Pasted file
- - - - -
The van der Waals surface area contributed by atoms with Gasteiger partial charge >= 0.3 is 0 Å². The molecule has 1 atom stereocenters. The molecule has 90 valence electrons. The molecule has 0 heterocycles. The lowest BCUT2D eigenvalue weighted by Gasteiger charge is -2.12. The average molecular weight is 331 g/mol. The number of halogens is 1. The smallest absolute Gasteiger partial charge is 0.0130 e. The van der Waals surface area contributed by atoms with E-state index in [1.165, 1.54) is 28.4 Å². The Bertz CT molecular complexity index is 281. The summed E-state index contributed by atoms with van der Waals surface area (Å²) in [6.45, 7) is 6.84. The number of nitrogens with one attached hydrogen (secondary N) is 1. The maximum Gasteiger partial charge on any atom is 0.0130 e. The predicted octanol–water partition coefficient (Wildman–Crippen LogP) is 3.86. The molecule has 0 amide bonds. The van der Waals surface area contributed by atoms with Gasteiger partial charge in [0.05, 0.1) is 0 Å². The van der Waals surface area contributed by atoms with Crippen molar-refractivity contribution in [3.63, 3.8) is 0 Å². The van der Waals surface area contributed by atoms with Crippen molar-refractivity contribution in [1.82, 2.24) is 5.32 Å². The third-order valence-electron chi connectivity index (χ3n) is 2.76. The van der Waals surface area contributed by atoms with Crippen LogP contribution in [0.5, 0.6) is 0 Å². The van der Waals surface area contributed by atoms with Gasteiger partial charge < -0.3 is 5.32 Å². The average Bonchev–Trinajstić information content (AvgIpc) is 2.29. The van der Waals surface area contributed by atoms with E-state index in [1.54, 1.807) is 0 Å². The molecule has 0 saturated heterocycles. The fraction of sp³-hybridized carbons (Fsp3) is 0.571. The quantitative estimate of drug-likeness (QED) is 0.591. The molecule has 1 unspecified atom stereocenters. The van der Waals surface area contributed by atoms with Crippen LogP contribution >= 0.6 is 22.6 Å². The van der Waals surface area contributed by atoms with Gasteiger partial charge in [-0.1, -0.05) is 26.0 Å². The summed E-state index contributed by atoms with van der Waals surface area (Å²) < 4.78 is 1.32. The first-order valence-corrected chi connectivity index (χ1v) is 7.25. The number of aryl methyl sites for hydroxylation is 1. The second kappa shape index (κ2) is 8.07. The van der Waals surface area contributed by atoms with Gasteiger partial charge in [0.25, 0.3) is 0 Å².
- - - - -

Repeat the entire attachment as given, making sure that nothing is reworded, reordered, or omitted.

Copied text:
The van der Waals surface area contributed by atoms with Gasteiger partial charge >= 0.3 is 0 Å². The molecule has 1 atom stereocenters. The molecule has 90 valence electrons. The molecule has 0 heterocycles. The lowest BCUT2D eigenvalue weighted by Gasteiger charge is -2.12. The average molecular weight is 331 g/mol. The number of halogens is 1. The smallest absolute Gasteiger partial charge is 0.0130 e. The van der Waals surface area contributed by atoms with E-state index in [1.165, 1.54) is 28.4 Å². The Bertz CT molecular complexity index is 281. The summed E-state index contributed by atoms with van der Waals surface area (Å²) in [6.45, 7) is 6.84. The number of nitrogens with one attached hydrogen (secondary N) is 1. The maximum Gasteiger partial charge on any atom is 0.0130 e. The predicted octanol–water partition coefficient (Wildman–Crippen LogP) is 3.86. The molecule has 0 amide bonds. The van der Waals surface area contributed by atoms with Gasteiger partial charge in [0.05, 0.1) is 0 Å². The van der Waals surface area contributed by atoms with Crippen molar-refractivity contribution in [3.63, 3.8) is 0 Å². The van der Waals surface area contributed by atoms with Crippen molar-refractivity contribution in [1.82, 2.24) is 5.32 Å². The third-order valence-electron chi connectivity index (χ3n) is 2.76. The van der Waals surface area contributed by atoms with Crippen LogP contribution in [0.5, 0.6) is 0 Å². The van der Waals surface area contributed by atoms with Gasteiger partial charge < -0.3 is 5.32 Å². The average Bonchev–Trinajstić information content (AvgIpc) is 2.29. The van der Waals surface area contributed by atoms with E-state index in [1.54, 1.807) is 0 Å². The molecule has 0 saturated heterocycles. The fraction of sp³-hybridized carbons (Fsp3) is 0.571. The quantitative estimate of drug-likeness (QED) is 0.591. The molecule has 1 unspecified atom stereocenters. The van der Waals surface area contributed by atoms with Crippen LogP contribution >= 0.6 is 22.6 Å². The van der Waals surface area contributed by atoms with Gasteiger partial charge in [-0.1, -0.05) is 26.0 Å². The summed E-state index contributed by atoms with van der Waals surface area (Å²) < 4.78 is 1.32. The first-order valence-corrected chi connectivity index (χ1v) is 7.25. The number of aryl methyl sites for hydroxylation is 1. The second kappa shape index (κ2) is 8.07. The van der Waals surface area contributed by atoms with Gasteiger partial charge in [0.25, 0.3) is 0 Å².